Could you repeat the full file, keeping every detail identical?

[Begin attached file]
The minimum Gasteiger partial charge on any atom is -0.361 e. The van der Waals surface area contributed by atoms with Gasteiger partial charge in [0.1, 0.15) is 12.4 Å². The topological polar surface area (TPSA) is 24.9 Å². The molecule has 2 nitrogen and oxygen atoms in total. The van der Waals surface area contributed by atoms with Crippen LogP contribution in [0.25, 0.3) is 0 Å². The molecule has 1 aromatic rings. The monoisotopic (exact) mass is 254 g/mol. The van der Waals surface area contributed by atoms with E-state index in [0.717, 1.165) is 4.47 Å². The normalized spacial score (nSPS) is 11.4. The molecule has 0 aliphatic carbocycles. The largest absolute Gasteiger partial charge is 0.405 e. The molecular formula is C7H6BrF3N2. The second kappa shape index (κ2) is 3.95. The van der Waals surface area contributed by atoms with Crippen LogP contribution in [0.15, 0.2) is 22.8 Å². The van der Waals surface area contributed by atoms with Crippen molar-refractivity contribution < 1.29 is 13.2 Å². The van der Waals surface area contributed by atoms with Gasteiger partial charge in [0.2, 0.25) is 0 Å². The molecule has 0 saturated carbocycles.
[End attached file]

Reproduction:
The minimum Gasteiger partial charge on any atom is -0.361 e. The van der Waals surface area contributed by atoms with Gasteiger partial charge in [0.1, 0.15) is 12.4 Å². The topological polar surface area (TPSA) is 24.9 Å². The molecule has 2 nitrogen and oxygen atoms in total. The van der Waals surface area contributed by atoms with Crippen LogP contribution in [0.25, 0.3) is 0 Å². The molecule has 1 aromatic rings. The monoisotopic (exact) mass is 254 g/mol. The van der Waals surface area contributed by atoms with E-state index in [0.717, 1.165) is 4.47 Å². The normalized spacial score (nSPS) is 11.4. The molecule has 0 aliphatic carbocycles. The largest absolute Gasteiger partial charge is 0.405 e. The molecular formula is C7H6BrF3N2. The second kappa shape index (κ2) is 3.95. The van der Waals surface area contributed by atoms with Crippen LogP contribution in [0.15, 0.2) is 22.8 Å². The van der Waals surface area contributed by atoms with Crippen molar-refractivity contribution < 1.29 is 13.2 Å². The van der Waals surface area contributed by atoms with Gasteiger partial charge in [0.2, 0.25) is 0 Å². The molecule has 0 saturated carbocycles.